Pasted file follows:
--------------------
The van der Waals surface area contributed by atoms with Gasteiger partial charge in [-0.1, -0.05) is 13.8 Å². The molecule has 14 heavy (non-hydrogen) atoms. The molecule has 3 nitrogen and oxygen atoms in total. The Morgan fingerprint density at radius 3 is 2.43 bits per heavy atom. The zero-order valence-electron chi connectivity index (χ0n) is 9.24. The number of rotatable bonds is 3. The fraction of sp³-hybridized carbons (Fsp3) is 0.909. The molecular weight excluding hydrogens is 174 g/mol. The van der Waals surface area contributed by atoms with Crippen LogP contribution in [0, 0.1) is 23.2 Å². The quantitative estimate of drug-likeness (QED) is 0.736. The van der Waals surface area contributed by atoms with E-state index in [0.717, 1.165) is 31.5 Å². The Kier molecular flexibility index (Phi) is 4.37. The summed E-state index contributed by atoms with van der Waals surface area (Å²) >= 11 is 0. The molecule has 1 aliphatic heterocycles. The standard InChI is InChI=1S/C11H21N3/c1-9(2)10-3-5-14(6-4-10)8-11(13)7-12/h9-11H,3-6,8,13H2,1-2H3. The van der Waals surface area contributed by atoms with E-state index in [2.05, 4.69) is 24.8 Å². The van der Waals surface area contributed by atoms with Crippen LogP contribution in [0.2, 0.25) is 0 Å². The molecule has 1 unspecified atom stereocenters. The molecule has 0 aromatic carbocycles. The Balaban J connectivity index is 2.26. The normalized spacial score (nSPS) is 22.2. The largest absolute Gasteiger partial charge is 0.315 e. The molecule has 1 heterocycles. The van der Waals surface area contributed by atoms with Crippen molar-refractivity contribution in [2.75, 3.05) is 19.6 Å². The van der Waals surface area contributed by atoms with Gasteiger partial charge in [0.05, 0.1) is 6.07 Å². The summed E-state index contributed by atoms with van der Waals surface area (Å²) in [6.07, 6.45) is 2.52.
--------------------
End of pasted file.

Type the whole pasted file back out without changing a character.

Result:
The van der Waals surface area contributed by atoms with Gasteiger partial charge in [-0.1, -0.05) is 13.8 Å². The molecule has 14 heavy (non-hydrogen) atoms. The molecule has 3 nitrogen and oxygen atoms in total. The Morgan fingerprint density at radius 3 is 2.43 bits per heavy atom. The zero-order valence-electron chi connectivity index (χ0n) is 9.24. The number of rotatable bonds is 3. The fraction of sp³-hybridized carbons (Fsp3) is 0.909. The molecular weight excluding hydrogens is 174 g/mol. The van der Waals surface area contributed by atoms with Crippen LogP contribution in [0, 0.1) is 23.2 Å². The quantitative estimate of drug-likeness (QED) is 0.736. The van der Waals surface area contributed by atoms with E-state index in [0.717, 1.165) is 31.5 Å². The Kier molecular flexibility index (Phi) is 4.37. The summed E-state index contributed by atoms with van der Waals surface area (Å²) >= 11 is 0. The molecule has 1 aliphatic heterocycles. The standard InChI is InChI=1S/C11H21N3/c1-9(2)10-3-5-14(6-4-10)8-11(13)7-12/h9-11H,3-6,8,13H2,1-2H3. The van der Waals surface area contributed by atoms with E-state index in [2.05, 4.69) is 24.8 Å². The van der Waals surface area contributed by atoms with Crippen LogP contribution in [0.2, 0.25) is 0 Å². The molecule has 1 unspecified atom stereocenters. The molecule has 0 aromatic carbocycles. The Balaban J connectivity index is 2.26. The normalized spacial score (nSPS) is 22.2. The largest absolute Gasteiger partial charge is 0.315 e. The molecule has 1 heterocycles. The van der Waals surface area contributed by atoms with Crippen molar-refractivity contribution in [2.75, 3.05) is 19.6 Å². The van der Waals surface area contributed by atoms with Gasteiger partial charge in [0.05, 0.1) is 6.07 Å². The summed E-state index contributed by atoms with van der Waals surface area (Å²) in [6.07, 6.45) is 2.52.